Tribal and regional divisions, official corruption and Saudi machinations continue to bedevil a country that is traditionally unruly and had a civil war only four years ago. That explains why the government of prime minister Abdul Karim al-Iryani, formed barely three months ago, is already tottering.
Yemen’s underlying problems seemed to come to the boil simultaneously during July, causing widespread violence which seemed to spare no one. Government ministers, diplomats and tourists came under attack from armed tribesmen who are angry that the government’s development programme, such as it is, has ignored their regions. And fighting broke out between Yemeni and Saudi forces in a territorial dispute over a Red Sea island, which even not many Yemen’s have heard of. All this took place against a backdrop of riots in which scores of people were reported dead and hundreds wounded.
The disturbances over the new economic hardships followed a structural programme agreed with the International Monetary Fund (IMF) last January. Subsidies on basic foodstuffs were cut for the second time in line with the programme. The price of petrol (gasoline), wheat, flour and cooking gas increased about 40 percent in May and June.
Development expenditure on essential infrastructure programmes was also reduced because of a drop-in oil prices. Before the drop-in prices, oil revenues made up 40 percent of the country’s hard currency earnings. The previous government, on the basis of the old prices then in force, fixed this year’s budget deficit in January at 3 percent of gross domestic product. But because of the drop in the oil prices the new government was forced to revise the old figure, in its agreement with the IMF in early July, raising it to 5 percent.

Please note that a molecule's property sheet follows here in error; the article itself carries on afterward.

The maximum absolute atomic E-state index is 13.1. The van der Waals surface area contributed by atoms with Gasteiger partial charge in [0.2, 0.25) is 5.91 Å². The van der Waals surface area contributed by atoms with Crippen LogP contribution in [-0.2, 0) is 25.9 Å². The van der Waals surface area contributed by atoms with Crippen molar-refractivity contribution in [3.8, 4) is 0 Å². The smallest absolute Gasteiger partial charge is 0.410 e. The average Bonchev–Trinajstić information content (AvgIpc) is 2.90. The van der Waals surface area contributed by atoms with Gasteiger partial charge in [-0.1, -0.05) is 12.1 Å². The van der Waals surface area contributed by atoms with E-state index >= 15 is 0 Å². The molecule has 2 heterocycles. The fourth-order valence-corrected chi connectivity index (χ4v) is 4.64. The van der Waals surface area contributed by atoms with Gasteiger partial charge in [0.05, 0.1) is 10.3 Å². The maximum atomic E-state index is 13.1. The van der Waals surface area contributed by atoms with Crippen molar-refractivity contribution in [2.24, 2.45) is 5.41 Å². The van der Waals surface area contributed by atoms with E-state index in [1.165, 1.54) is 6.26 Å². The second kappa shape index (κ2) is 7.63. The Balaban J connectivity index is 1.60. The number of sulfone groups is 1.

When riots broke out in Sana’a, the capital, and other cities, official spokesmen blamed them on certain governments - code for Saudi Arabia - and the Islah (Reform) opposition party. Islah, often referred to as ‘Islamist’ though not the world’s most radical Islamic organization, was a member of the ruling coalition, led by the General People’s Congress (GPC), until general elections last year. According to GPC officials, the structural economic reforms now being implemented were agreed three years ago when Islah was part of ruling coalation but that does not prevent it from trying to exploit the situation.
But the government cannot really blame the Saudis or Islah for the violent reaction to its austerity measures, Even western diplomats and commentators, who support the government, agree that the demonstrations were a spontaneous protest against the economic restructuring programme which has hit the poor who constitute the overwhelming majority of the country’s 16 million people.
Another source of trouble for the government is the escalating violence against tourists by tribesmen who kidnap them to force the authorities to implement development projects in neglected regions. The number of tourists kidnapped has risen from 10 in 1995 to 20 so far this year. This explains the drop in the number of tourists from 80,000 in 1997 to 24,000 in the first six months of this year.